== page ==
Tuesday, January 19, 2010

Spring 2010

I started my Spring 2010 semester tonight. I'm taking math and Spanish. Both my teachers seem nice; math teacher more than the Spanish teacher but we shall see. This is the last math class needed for my degree! ::joyful jig::
On a related topic, I refuse to pay over $200 for a blasted text book that should cost no more than $50, so I buy online (Amazon, Craigslist, half.com, etc). The only problem there is that there may or may not be a certain disc included in my Amazon purchase that is absolutely necessary for my Spanish class for test taking and the like. Book-writing swine! Taking advantage of students as though they have money to throw around on a ridiculously overpriced text book. Bah! Shame on them!
On my walk from the parking lot to class this evening, I discovered, due to the unexpected downpour of Arizona rain, that my shoes are, in fact, not water tight. I may have been clued in about this since my shoes have gaping holes in the bottom, but those holes haven't affected the performance of my shoes so I paid them little heed until this evening of puddle-avoiding and soggy socks.
Moral: Double check online purchases and always wear water tight shoes on a potentially rainy day. Solid words to live by.

Monday, January 18, 2010

Squaw Peak (aka Piestewa Peak)

My brother Josh and I went on a hike yesterday and I selected two of my favorite quotes to share with the world:

"Let's keep going bro. If we stop now I might just wobble right of this damned mountain."

"Hi, Griffin." (said by Josh as a greeting in passing to someone that we observed tagging his name on a rock at the top of the mountain.)

Josh had also just purchased new work boots, so he decided a good way to break them in was to wear them on our hike. Well, he made it all the way up with the boots on, but found that he was rubbing a terrible blister on his left heel. Rather than suffer the whole hike down, he decided it would be best to remove the boots all together and hike down in his socks. Best hike ever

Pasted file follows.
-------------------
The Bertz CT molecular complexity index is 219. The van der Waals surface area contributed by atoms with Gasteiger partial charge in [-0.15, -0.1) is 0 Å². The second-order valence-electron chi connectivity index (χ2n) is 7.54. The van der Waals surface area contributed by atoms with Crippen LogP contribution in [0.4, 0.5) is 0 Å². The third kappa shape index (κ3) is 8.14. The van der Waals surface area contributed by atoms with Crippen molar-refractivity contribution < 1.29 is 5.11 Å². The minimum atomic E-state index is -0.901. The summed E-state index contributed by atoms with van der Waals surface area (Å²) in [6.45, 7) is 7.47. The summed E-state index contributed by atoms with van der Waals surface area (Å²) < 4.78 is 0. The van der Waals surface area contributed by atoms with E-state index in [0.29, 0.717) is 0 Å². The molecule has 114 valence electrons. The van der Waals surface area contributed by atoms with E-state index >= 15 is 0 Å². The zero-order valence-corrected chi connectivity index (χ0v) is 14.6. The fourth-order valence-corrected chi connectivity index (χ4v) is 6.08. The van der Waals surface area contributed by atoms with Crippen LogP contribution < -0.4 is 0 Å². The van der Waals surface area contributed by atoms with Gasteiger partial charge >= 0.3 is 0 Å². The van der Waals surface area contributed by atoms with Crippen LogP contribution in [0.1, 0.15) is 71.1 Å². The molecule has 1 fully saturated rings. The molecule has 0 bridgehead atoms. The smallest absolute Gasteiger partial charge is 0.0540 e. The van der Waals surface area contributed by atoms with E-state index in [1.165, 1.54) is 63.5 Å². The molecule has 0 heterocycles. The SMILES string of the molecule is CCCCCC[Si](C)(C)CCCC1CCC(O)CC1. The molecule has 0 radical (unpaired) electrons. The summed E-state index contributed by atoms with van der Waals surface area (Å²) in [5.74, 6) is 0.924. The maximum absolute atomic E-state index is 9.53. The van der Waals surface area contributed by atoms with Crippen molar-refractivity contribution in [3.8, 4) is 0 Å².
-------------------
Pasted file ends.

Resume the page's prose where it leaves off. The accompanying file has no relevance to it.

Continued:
Tuesday, January 12, 2010

Putting On The Squeeze

I guess I've been listening to too much NPR lately, because I'm actually starting to have political opinions. It's a very strange thing, this transition. Sometimes when I have an idea in my head, I just have to write it, no matter if it's 3AM and I woke up from a dead sleep with something clanging around in my brain. I can't rest, I can't focus on the task at hand, I just have to get the idea out because I'm afraid it will vanish and I won't know that part of myself. I've never had that feeling about anything political, but earlier today it happened, so I jotted down a bit of a rant. Goes a little somethin' like this...
I don't think we should take money from the wealthy and give it to the poor; I think the wealthy should be practitioners of morality, offering excellent benefits and wages for excellent employees. Pay people what they're worth. The wealthier someone is, the more powerful they are. The power shifts from the middle class and lower class to the upper class. The more powerful they get, the less they are in touch with and concerned with the standard of living of the average middle and lower class employees that work for their firms and companies. They cut wages. They cut benefits. They expect the same amount of work for less and less. They get richer, they realize they can get away with it, and they keep taking more away. Then other corporations observe them and realize they can do the same, and they take away too.